of shopping. He knew all the best customers by name and had
learned their peculiarities. If a shower came up and Mrs. Mastiff
was just leaving, he hastened to give her his arm as far as her
limousine, boosting her in so expeditiously that not a drop of
wetness fell upon her. He took care to find out the special plat
du jour of the store's lunch room, and seized occasion to whisper
to Mrs. Dachshund, whose weakness was food, that the filet of
sole was very nice to-day. Mrs. Pomeranian learned that giving
Gissing a hint about some new Parisian importations was more
effective than a half page ad. in the Sunday papers. Within a few
hours, by a judicious word here and there, he would have a score
of ladies hastening to the millinery salon. A pearl necklace of
great value, which Mr. Beagle had rebuked the jewellery buyer for
getting, because it seemed more appropriate for a dealer in
precious stones than for a department store, was disposed of
almost at once. Gissing casually told Mrs. Mastiff that he had
heard Mrs. Sealyham intended to buy it. As for Mrs. Dachshund,
who had had a habit of lunching at Delmonico's, she now was to be
seen taking tiffin at Beagle's almost daily. There were many
husbands who would have been glad to shoot him at sight on the
first of the month, had they known who was the real cause of
their woe.

Indeed, Gissing had raised floorwalking to a new level. He was
more prime minister than a mere patroller of aisles. With
sparkling eye, with unending curiosity, tact, and attention, he
moved quietly among the throng. He realized that shopping is the
female paradise; that spending money she has not earned is the
only real fun an elderly and wealthy lady can have; and if to
this primitive shopping passion can be added the delights of
social amenity--flattery, courtesy, good-humoured flirtation--the
snare is complete.

But all this is not accomplished without rousing the jealousy of
rivals. Among the other floorwalkers, and particularly in the
gorgeously uniformed attendant at the front door (who was
outraged by Gissing's habit of escorting special customers to
their motors) moved anger, envy, and sneers. Gissing, completely
absorbed in the fascination of his work, was unaware of this
hostility, as he was equally unaware of the amazed satisfaction
of his employer. He went his way with naive and unconscious
pleasure. It did not take long for his enemies to find a fulcrum
for their chagrin. One evening, after closing, when he sat in the
dressing room, with his feet in the usual tub of hot water,
placidly reviewing the day's excitements and smoking his pipe,
the superintendent burst in.

"Hey!" he exclaimed. "Don't you know smoking's forbidden? What do
you want to do, get our fire insurance cancelled? Get out of
here! You're fired!"

It did not occur to Gissing to question or protest. He had known
perfectly well that smoking was not allowed. But he was like the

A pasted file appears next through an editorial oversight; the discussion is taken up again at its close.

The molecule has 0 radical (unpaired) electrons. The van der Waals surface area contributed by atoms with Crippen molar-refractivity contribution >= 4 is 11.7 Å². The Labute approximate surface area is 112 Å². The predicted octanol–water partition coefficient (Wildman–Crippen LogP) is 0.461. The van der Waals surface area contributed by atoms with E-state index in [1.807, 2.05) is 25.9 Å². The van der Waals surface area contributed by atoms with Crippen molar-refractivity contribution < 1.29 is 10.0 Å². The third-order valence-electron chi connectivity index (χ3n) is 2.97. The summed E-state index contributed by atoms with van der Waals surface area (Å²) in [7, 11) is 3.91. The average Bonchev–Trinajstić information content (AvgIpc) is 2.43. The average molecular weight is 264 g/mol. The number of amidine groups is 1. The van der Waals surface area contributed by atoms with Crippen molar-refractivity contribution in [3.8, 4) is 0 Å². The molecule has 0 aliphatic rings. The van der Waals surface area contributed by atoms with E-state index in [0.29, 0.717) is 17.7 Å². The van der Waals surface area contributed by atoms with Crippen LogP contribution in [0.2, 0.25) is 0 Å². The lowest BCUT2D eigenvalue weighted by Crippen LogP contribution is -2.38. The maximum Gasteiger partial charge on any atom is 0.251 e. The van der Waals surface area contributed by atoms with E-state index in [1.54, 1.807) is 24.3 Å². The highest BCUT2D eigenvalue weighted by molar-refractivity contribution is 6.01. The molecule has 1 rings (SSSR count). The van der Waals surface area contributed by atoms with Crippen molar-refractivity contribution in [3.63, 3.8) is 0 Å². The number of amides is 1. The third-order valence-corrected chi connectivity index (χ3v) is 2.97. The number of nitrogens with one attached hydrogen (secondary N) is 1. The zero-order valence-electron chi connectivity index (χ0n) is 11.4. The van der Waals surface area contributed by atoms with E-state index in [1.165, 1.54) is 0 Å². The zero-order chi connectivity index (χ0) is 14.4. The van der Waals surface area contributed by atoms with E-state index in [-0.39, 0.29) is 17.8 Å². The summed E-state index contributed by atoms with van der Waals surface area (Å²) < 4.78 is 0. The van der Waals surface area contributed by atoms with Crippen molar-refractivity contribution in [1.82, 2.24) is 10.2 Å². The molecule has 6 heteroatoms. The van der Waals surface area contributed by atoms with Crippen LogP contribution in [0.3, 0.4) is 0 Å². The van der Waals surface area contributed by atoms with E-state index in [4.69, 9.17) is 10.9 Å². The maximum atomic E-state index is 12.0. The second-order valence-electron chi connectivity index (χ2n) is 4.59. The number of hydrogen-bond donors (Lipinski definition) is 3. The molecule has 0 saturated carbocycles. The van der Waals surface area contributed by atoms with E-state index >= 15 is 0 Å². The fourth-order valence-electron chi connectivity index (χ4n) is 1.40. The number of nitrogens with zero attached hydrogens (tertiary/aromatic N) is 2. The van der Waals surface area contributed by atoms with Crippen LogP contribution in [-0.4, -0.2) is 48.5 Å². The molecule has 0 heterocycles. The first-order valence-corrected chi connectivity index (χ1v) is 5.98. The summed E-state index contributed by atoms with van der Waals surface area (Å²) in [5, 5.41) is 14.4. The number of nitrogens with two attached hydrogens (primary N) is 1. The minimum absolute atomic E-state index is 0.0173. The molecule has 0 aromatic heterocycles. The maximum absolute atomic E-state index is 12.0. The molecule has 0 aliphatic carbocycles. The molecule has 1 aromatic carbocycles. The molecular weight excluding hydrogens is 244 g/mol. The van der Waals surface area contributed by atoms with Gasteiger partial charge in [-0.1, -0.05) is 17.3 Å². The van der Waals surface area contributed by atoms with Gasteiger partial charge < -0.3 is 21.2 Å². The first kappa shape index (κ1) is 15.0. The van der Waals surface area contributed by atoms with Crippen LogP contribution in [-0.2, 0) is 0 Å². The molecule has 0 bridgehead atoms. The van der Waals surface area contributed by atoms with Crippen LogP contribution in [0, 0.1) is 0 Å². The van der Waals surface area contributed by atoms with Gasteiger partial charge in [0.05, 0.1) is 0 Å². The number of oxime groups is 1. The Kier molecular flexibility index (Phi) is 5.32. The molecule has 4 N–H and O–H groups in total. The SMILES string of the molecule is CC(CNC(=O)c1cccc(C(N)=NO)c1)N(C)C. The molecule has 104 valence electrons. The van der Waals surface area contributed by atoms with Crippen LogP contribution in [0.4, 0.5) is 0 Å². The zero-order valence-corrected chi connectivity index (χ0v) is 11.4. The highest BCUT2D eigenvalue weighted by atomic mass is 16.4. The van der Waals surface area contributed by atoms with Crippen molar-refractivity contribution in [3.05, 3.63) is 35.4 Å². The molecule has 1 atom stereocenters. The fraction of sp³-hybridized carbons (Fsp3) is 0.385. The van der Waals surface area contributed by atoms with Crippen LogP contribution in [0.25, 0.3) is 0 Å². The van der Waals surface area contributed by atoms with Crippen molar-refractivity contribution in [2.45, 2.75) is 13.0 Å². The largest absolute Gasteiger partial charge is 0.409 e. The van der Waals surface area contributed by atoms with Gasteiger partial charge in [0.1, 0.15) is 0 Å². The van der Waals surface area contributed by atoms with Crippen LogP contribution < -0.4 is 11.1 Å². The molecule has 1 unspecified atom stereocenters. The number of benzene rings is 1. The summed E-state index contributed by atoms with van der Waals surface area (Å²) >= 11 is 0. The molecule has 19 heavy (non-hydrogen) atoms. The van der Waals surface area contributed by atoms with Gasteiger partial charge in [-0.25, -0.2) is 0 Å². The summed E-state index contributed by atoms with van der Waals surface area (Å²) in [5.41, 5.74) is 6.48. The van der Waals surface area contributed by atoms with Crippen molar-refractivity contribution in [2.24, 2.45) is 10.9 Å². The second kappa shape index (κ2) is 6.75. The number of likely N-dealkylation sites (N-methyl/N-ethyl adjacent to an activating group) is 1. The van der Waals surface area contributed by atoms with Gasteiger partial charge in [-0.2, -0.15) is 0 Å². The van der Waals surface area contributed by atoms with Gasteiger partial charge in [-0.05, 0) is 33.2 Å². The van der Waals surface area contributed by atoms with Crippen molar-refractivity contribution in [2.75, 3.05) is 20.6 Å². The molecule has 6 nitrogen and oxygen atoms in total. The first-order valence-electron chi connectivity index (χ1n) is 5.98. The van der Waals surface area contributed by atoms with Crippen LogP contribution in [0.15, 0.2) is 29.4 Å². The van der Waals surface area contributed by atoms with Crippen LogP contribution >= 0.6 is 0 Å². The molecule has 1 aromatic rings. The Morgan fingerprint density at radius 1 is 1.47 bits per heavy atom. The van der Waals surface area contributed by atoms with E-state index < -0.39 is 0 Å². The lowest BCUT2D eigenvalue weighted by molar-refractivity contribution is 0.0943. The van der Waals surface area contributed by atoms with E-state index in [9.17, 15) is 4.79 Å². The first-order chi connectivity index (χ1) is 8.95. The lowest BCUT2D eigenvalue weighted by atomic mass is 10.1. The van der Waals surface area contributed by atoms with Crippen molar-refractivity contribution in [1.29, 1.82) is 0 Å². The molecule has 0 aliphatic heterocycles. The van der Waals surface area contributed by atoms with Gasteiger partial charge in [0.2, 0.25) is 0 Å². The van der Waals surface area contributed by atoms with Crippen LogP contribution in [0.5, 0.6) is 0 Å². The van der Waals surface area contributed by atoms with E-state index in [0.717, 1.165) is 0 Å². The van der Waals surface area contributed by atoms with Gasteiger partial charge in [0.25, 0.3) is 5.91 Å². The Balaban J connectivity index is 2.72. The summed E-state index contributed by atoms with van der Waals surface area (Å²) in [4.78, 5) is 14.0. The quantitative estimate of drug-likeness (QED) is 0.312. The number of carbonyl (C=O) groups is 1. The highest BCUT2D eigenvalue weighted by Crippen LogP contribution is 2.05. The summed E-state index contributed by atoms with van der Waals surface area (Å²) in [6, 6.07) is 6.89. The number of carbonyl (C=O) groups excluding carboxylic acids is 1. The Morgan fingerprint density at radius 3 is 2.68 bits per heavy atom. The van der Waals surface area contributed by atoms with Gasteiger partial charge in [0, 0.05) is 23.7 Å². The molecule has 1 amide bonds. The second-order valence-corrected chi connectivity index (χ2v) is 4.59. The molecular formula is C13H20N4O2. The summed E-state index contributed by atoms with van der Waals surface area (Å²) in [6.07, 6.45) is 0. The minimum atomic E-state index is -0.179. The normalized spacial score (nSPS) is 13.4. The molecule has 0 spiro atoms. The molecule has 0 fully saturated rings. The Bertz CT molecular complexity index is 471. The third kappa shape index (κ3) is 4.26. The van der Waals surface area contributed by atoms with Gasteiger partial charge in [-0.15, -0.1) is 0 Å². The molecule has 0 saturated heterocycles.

stage hand behind the scenes who concluded it was all right to
light a cigarette because the sign only said SMOKING FORBIDDEN,
instead of SMOKING STRICTLY FORBIDDEN. He had not troubled his
mind about it, one way or about it, one way or another.

He had drawn his salary that evening, and his first thought was,
Well, at any rate I've earned enough to pay for the clothes. He
had been there exactly four weeks. Quite calmly, he lifted his
feet out of the tub and began to towel them daintily. The
meticulous way he dried between his toes was infuriating to the

"Have you any children?" Gissing asked, mildly.

"What's that to you?" snapped the other.

"I'll sell you this bathtub for a quarter. Take it home to them.
They probably need it."

"You get out of here!" cried the angry official.

"You'd be surprised," said Gissing, "how children thrive when
they're bathed regularly. Believe me, I know."

He packed his formal clothes in a neat bundle, left the bathtub
behind, surrendered his locker key, and walked toward the
employees' door, escorted by his bristling superior. As they
passed through the empty aisles, scene of his brief triumph, he
could not help gazing a little sadly. True merchant to the last,
a thought struck him He scribbled a note on the back of a sales
slip' and left it at Miss Whippet's post by the stocking counter.
It said:--

MISS WHIPPET: Show Mrs. Sealyham some of the bisque sports hose,
Scotch wool, size 9. She's coming to-morrow. Don't let her get
size 8 1/2. They shrink.

At the door he paused, relit his pipe leisurely, raised his hat
to the superintendent, and strolled away.

In spite of this nonchalance, the situation was serious. His
money was at a low ebb. All his regular income was diverted to
the support of the large household in the country. He was too
proud to appeal to his wealthy uncle. He hated also to think of
Mrs. Purp's mortification if she learned that her star boarder
was out of work. By a curious irony, when he got home he found a
letter from Mrs. Spaniel:--

MR. GISHING, dere friend, the pupeys are well, no insecks, and
eat with nives and forx Groups is the fattest but Yelpers is the
lowdest they send wags and lix and glad to here Daddy is doing so
well in buisness with respects from

He did not let Mrs. Purp know of the change in his condition, and
every morning left his lodging at the usual time. By some curious
attraction he felt drawn to that downtown region where his
kinsman's office was. This part of the city he had not properly

It was a world wholly different from Fifth Avenue. There was none
of that sense of space and luxury he had known on the wide slopes
of Murray Hill. He wandered under terrific buildings, in a breezy
shadow where javelins of colourless sunlight pierced through thin
slits, hot brilliance fell in fans and cascades over the uneven
terrace of roofs. Here was where husbands worked to keep Fifth
Avenue going: he wondered vaguely whether Mrs. Sealyham had
bought those stockings? One day he saw his uncle hurrying along